And I wanted to eat in restaurants. I wanted to be normal. When Joey got into Thai food — his parents were much slower to adopt the full religious regimen — I wanted to know what he was excited about. My parents actually mocked the food freaks with their semi-imaginary health fragilities, somehow never realizing that they'd turned me into the nerdy kid with the milk allergy. (Later, in my pot-smoking years, when I shunned tobacco-mixed spliffs because tobacco gives me headaches and tastes lousy, I usually felt it necessary to make some comment like, "I hate to be the kid who says, 'I cannot have milk because I have a lactose intolerance,' but I really don't like tobacco.") It was one more of the many, many ways that Orthodox Judaism isolated me and kept me alienated.

In my teen years, I would disappear into my room with a box of cookies and not return it to the kitchen. Did it take me a week to finish, or two days, or did I finish it that night? I kept the pace of my indulging secret from my parents so that they couldn't scold me for overeating, or for the cost of my eating.

It was also in this period that I learned from my peers to feel moral and political shame around eating. My high school had militant vegans. Eating meat was bad. Eating environmentally damaging foods was bad. Mostly I made a mockery of this sort of thinking, but it affected me. And perhaps because of my own upbringing, I have found myself attracted to or in relationships with food moralizers quite often. Berit was a vegetarian who thought seasoning was creepy; T had complex ethics and aesthetics around food that kept me nervous and uncertain. To an extent, I think I hid the Slim Jims from Jenny because T might have scolded me for eating them. And I have sometimes waited for Jenny to go to bed so that I can snack without incurring her fear that I'll get diabetes like her father.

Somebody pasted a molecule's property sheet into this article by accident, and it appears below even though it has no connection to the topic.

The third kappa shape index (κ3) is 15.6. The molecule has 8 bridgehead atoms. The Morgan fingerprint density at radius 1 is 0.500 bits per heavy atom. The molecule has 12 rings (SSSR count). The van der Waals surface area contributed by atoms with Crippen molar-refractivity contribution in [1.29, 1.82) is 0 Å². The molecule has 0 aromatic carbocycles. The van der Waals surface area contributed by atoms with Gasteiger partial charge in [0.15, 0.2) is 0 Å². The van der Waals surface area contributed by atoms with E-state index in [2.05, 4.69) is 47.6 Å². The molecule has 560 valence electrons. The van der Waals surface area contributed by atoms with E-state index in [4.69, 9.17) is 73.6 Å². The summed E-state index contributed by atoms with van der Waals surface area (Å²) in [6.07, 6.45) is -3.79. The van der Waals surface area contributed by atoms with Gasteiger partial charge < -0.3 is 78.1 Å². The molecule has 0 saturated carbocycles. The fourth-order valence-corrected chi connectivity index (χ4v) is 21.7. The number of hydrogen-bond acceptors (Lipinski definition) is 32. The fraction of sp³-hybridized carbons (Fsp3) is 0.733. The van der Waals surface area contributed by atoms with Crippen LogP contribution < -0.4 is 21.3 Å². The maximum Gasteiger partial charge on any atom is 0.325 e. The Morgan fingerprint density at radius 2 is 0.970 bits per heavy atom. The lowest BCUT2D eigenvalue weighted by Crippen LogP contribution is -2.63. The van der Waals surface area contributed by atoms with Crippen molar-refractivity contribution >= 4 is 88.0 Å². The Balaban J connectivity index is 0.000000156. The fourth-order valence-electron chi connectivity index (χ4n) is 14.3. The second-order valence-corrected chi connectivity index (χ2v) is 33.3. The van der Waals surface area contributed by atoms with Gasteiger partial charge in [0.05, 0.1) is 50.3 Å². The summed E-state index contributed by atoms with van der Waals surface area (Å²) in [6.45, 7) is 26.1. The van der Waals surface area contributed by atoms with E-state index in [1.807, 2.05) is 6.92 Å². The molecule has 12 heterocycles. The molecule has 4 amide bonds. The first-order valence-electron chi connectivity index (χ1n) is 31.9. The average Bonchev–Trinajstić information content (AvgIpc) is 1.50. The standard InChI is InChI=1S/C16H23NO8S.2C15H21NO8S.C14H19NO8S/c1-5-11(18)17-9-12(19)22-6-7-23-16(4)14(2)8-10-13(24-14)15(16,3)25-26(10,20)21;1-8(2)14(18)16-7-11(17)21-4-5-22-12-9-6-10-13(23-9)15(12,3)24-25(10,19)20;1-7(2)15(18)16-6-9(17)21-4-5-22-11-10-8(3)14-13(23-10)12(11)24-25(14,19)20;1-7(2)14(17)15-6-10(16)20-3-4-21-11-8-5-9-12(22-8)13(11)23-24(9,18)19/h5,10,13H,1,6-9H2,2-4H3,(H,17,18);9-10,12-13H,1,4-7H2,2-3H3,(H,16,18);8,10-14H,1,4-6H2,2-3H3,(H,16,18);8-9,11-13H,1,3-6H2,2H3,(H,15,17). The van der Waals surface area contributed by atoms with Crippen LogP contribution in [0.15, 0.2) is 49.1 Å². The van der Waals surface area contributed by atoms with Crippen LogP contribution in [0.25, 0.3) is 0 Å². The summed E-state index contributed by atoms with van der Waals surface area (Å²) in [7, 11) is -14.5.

But I like Slim Jims from time to time. I like Hormel chili. And more importantly, I have a right to like whatever I like. Food shame and food secrecy are habits that I need to break. They are part of my systems of indulging my own desires through secrecy rather than being open about what I want and need. And that has to change.

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Friday, April 27, 2007


I need 12-step meetings.

Last night was my first in a week, and that's the longest I've gone between meetings since I began my recovery 51 days ago. I missed my usual Sunday and Tuesday meetings to spend time with Jenny and her parents, who were visiting from Los Angeles, and I had a lovely time with them. On Sunday we did a walking tour over the Brooklyn Bridge, and Tuesday night we went to the New York City Ballet for opening night of the spring season, an exquisite performance of modern classics by Balanchine.